Story by Bailey Berg, news editor
A new trend among prestigious colleges and universities is doing away with giving college credit for Advanced Placement exams. This change has Drake University students talking about what this could mean for its campus and future education.
First-year Kelsey Pfeifer said if Drake did not allow her to transfer in the 10 credits she earned from the three AP exams she took, she would have gone to another school.
“It was a huge incentive that the work I put in would be recognized in an appropriate manner,” Pfeifer said.
First-year Alex Lueck, however, transferred in 18 AP credits, but would have still gone to Drake regardless if she could have transferred in the credits or not.
Faculty Senate President Keith Summerville said students need not worry about Drake following in the footsteps of other institutions.
“Senate has not discussed AP credit, nor am I aware of an effort to bring this issue to the attention of the Executive Committee,” Summerville said.
The movement, initiated by Dartmouth College, was brought about by the belief that the AP exams weren’t as rigorous as their own classes.
The Advanced Placement program offers 40 different tests, ranging from macroeconomics to English literature, composition to Japanese language, and culture to art history.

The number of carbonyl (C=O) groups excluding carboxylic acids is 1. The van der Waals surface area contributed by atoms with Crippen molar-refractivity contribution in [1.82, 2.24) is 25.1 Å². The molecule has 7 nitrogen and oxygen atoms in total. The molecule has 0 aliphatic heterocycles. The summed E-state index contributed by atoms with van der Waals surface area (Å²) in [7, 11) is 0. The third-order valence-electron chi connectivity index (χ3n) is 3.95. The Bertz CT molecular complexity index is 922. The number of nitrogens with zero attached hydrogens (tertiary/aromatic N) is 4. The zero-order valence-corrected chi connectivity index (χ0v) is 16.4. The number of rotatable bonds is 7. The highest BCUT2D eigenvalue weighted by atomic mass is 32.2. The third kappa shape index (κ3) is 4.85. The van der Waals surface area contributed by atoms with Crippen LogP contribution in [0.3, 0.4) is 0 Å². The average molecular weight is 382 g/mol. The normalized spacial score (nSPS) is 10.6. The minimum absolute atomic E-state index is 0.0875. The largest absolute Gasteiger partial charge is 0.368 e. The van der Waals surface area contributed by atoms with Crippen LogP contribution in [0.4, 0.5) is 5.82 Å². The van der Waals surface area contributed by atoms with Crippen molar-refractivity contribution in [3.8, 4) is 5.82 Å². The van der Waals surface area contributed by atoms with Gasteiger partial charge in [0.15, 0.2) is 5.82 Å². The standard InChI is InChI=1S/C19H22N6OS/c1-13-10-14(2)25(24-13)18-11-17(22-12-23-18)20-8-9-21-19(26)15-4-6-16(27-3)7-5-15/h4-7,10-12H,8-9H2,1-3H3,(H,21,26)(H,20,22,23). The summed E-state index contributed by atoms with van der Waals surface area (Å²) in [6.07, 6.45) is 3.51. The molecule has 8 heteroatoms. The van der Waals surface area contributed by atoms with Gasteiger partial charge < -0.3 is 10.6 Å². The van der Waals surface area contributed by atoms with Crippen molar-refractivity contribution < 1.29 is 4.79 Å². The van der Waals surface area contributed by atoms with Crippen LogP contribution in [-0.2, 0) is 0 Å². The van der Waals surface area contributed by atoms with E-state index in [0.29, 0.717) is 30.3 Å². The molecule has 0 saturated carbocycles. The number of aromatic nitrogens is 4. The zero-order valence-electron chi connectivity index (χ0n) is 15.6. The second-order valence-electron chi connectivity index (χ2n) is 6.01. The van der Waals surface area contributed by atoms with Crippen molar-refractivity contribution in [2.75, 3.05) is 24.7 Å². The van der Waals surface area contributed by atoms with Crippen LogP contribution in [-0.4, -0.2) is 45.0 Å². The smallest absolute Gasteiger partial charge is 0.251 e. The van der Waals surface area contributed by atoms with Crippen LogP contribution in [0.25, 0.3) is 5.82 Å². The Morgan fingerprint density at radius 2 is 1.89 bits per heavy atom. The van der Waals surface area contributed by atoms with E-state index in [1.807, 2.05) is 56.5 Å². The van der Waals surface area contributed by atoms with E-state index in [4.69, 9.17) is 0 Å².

According to the Drake website, “Faculty advisors will determine whether acceptable AP coursework will be applied toward Drake Curriculum, major, or elective requirements.” Though a three out of five is considered passing on the AP tests, Drake requires at least a four to grant credit for the test. Thomas Delahunt, Drake’s vice president for admission and student financial planning, said that roughly a quarter of Drake students transfer in at least one AP class every year.
Despite no changes in the making here at Drake, Delahunt said he could see where Dartmouth is coming from.
“I talk to parents and students in high school about this all the time,” Delahunt said. “But what I think people need to do is take AP courses in high school for the sake of a more challenging curriculum.”
Summerville shares the same sentiments.
“In general, I don’t think AP credit should be confused as a substitute for the types of skills and experiential learning that we try to provide at Drake,” Summerville said.
Delahunt said he doesn’t believe Drake will ever get rid of the AP credits because it makes it less challenging for students to either study abroad or add a major or minor.
Lueck said she was able to add a certificate of competence in Spanish because she didn’t have to take as many Areas of Inquiry classes, therefore freeing up more space in her schedule.
It’s instances like Lueck’s where Delahunt said he sees the true merit of AP credits.
“The real advantage of AP is that it gives you more flexibility,” Delahunt said. “There is more to it than graduating early.”